Engaging the Community in Research
The National Stakeholder Strategy for Achieving Health Equity calls for improving data on health disparities by addressing the low number of racial and ethnic minorities that participate in research studies, and by paying attention to the integrity of the data collection process. Yet a lack of knowledge about the historical and social context in minority communities continues to be a barrier to better research study design and greater participation. It can also potentially put communities at risk.
The BRITE Center trains current and future researchers on the ethics and responsibilities of working with ethnic minority populations. The center also works to empower community leaders and organizations that are often contact points for research studies so that they can be active participants in survey design and implementation. And the center works directly with community leaders in joint research projects, such as Planning for a Healthier Los Angeles, in order craft solutions that are created by and for the community.
• Methods for Increasing Recruitment and Retention of Ethnic Minorities in Health Research Through Addressing Ethical Concerns (Proceedings of the Seventh Conference on Health Survey Research Methodology, National Center for Health Statistics, 2001.)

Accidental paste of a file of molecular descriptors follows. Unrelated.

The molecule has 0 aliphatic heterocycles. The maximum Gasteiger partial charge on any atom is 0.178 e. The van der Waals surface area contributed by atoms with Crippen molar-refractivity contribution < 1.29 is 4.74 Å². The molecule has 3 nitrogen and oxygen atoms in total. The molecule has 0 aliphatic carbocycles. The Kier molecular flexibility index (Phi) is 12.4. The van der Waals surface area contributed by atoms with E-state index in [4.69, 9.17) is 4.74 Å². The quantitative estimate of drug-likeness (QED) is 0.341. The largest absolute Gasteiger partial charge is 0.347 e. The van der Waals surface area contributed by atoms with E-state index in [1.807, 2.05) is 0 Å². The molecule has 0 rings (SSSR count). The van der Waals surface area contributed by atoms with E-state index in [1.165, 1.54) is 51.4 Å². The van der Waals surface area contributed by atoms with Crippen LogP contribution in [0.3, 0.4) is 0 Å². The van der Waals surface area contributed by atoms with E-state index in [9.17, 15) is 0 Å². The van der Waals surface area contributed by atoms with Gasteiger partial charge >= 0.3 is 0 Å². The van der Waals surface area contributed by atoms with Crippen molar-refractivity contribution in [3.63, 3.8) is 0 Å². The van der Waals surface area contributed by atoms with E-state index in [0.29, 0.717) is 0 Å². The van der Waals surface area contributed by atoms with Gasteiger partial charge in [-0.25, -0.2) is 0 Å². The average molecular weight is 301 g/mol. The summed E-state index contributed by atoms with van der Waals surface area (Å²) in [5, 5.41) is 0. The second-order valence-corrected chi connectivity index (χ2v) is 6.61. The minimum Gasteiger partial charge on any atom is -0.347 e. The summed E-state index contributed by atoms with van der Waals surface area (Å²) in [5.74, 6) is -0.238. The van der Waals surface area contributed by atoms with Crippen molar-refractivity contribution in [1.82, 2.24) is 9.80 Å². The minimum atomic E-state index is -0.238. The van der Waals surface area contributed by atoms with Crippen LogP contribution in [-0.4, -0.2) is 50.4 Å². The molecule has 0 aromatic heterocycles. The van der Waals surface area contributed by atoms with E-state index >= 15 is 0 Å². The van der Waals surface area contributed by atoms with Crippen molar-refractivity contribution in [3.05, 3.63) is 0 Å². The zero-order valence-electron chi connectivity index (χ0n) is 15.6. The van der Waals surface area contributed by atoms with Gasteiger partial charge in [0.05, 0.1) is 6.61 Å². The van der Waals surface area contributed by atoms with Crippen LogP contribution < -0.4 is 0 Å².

• Race and Research: Perspectives on Minority Participation in Health Studies (American Public Health Association, 2004)
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Current Projects in Development
Training Promotores for Health Research
The promotores model uses highly trained grassroots health workers to educate their own neighborhoods on disease prevention and health and well-being. Residents are recruited and hired from the communities where they live and their effectiveness hinges on the fact that they are trusted members of the community, they understand cultural barriers that the community faces and they are aware of the community’s health needs. The BRITE Center is adapting the promotores model to train community members on research methodology to improve the participation in and quality of research on minority and other underserved communities. Learn more
Past Project Highlights
A Place at the Table – Planning for a Healthier Los Angeles
In 2005 and 2006, the BRITE Center and its community partners engaged in a strategic planning process to identify potential actions and solutions to improve the physical and mental health status, health outcomes, access to care, and quality of care for racial and ethnic minority and immigrant populations in the broader Los Angeles region. The project’s innovative use of technology and concept mapping to gather multiple perspectives produced a comprehensive plan for issues facing the region today. Learn more